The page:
Huge security disasters like Cloudbleed are never fun. However, as more information about the newly reported vulnerability becomes available, we can understand how dangerous bugs stand to screw up the internet. Luckily, in the case of Cloudbleed, it's not as bad as it could have been. But it's not good, either.
Cloudbleed, if you hadn't heard, is a major vulnerability that potentially affects millions of websites served by Cloudflare, a security and performance service. One tiny bug in Cloudflare's code led to an indeterminate amount of data -- including encryption keys, chat logs, cookies, and passwords -- to be leaked out onto the open web and cached by search engines like Google. Cloudflare's customers include massive websites like Uber, OKCupid, and Fitbit, which means that a tremendous number of users find themselves in the unfortunate position of not know how much (if any) of their personal data has been compromised.
That sucks. Cloudflare's co-founder and CEO Matthew Prince said as much in an interview Gizmodo on Friday. "This is a big deal for us," Prince said. "This is a really bad bug. This is something that our customers should be very cognisant of and should take very seriously."
However, this is where Prince claims there's a bit of a bright side for the end user. According to Cloudflare, most of the websites vulnerable to the bug were seldom trafficked, "forgotten WordPress blogs." Prince claims that only 3,500 domains ended up being compromised at the height of the Heartbleed fuckup, and those that were only leaked information in a very specific circumstance involving broken HTML tags. Prince also says that 90 per cent of the traffic to these websites came from sources like Google that were simply indexing the pages.
That Google crawl detail is what makes Cloudbleed especially scary. The data barfed onto pages by Cloudflare's bug does include snippets from private chats and frames from videos watched by random people. Prince admitted as much. The fact that an untold number of search engines saved the private data does seem unnerving. More unnerving is the fact that we don't know how much data remains in the wild and how much Cloudflare's been able to nuke with the cooperation of search engines.
Prince says that the leak was stopped just 44 minutes after Google security researcher Tavis Ormandy notified the company of the vulnerability via Twitter. "Seven hours after that tweet, we'd completely patched our system from leaking data," Prince told Gizmodo. The company continues to work with search engines to purge the data stored in search engines' caches.
Still, Cloudflare hasn't been able to quantify just how much data leaked. Prince did say that 150 Cloudflare customers (read: 150 websites or services) suffered leaks. Prince also claims that there was no detectable uptick in requests to Cloudflare-powered websites from September of last year, when the leaks started, until today. That means the company is fairly confident hackers didn't discover the vulnerability before Google's researchers did.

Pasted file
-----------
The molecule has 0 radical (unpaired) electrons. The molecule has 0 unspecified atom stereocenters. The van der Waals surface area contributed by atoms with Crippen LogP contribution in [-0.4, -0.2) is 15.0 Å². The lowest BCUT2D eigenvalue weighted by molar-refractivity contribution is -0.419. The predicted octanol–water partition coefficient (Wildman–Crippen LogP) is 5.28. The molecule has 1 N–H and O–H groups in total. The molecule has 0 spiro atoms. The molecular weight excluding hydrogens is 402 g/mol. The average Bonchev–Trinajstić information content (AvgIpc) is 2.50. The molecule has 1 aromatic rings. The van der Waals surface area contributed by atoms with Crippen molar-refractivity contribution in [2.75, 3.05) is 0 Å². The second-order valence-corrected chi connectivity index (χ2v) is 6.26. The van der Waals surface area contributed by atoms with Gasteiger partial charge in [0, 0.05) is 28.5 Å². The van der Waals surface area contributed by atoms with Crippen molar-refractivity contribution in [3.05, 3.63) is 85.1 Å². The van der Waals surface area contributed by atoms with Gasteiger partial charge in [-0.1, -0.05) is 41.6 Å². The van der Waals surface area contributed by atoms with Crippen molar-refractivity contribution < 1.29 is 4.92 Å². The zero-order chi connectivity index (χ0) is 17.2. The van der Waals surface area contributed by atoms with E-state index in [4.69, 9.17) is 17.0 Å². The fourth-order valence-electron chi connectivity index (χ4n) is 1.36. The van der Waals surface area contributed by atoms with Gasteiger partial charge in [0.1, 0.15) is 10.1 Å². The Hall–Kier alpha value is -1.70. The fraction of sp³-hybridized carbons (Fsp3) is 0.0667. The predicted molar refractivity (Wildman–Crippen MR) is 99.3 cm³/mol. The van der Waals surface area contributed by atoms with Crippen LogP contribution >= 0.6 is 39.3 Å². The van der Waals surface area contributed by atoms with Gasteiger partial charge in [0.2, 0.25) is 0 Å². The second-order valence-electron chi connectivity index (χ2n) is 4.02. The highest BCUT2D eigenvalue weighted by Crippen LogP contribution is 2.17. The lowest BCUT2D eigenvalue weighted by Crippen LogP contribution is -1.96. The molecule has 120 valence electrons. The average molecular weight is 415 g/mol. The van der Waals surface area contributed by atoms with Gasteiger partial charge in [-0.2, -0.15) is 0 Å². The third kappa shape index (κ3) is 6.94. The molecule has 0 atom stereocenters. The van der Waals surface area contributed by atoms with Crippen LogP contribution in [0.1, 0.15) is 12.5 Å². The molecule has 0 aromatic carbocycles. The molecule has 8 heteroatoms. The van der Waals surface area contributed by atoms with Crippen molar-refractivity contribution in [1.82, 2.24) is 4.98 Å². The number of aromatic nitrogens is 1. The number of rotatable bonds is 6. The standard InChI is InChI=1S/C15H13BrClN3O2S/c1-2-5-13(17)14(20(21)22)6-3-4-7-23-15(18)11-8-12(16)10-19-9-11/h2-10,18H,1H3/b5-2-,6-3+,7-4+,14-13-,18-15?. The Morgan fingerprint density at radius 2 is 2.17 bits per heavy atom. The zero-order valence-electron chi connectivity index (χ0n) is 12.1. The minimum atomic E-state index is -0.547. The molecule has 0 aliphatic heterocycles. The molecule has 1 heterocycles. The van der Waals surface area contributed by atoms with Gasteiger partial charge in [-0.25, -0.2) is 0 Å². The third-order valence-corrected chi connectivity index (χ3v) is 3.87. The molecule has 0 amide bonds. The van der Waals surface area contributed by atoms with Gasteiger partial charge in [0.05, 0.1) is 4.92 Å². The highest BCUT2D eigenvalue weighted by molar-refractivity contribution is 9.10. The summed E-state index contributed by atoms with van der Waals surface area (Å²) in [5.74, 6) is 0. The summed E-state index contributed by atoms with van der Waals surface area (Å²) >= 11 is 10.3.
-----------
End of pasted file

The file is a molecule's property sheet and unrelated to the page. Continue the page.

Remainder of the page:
Ryan Lackey, a security entrepreneur and former Cloudflare employee, has been covering the vulnerability since it became public. In an interview with Gizmodo, Lackey said that Cloudbleed is most frightening for revealing how small bugs can cause big problems. Furthermore, there are bigger threats out there.
"I don't think this is anyone's highest risk or highest exposure," Lackey told Gizmodo, citing more common cyberattacks like phishing as being more dangerous. "The chance of this impacting a single customer is pretty low."
Which sounds like good news. Anyone who wants to ensure that their data is completely safe should change their passwords and enable two-factor authentication. That's more of a philosophical response to security risks. But Lackey went on to explain that Cloudflare's reach combined with this newfound vulnerability shows that a more aggressive exploit could effectively bring the internet to a halt.
"This is the tiniest compromise of Cloudflare," Lackey said. "A moderate compromise of Cloudflare could be an internet-threatening."
So on the bright side, according to Cloudflare's chief and a former Cloudflare employee, most users are probably fine. Anxious users should change their passwords which is honestly a great thing to do from time-to-time regardless of security threats. Then again, Cloudbleed illustrates a larger problem with internet security. If one major player gets pwned, the consequences can be catastrophic.
It seems like Cloudbleed is more of a warning shot that a death blow. That's the good news. But the bad news is that the incident suggests that internet users ought to be more vigilant than ever when it comes to protecting their personal information. Sometimes, big companies like Cloudflare fuck up. The best way to avoid becoming a victim in those instances is to watch your own arse.
Use good, secure passwords. (Here's a good strategy to generate one.) Use two-factor authentication. And, if all else fails, pray.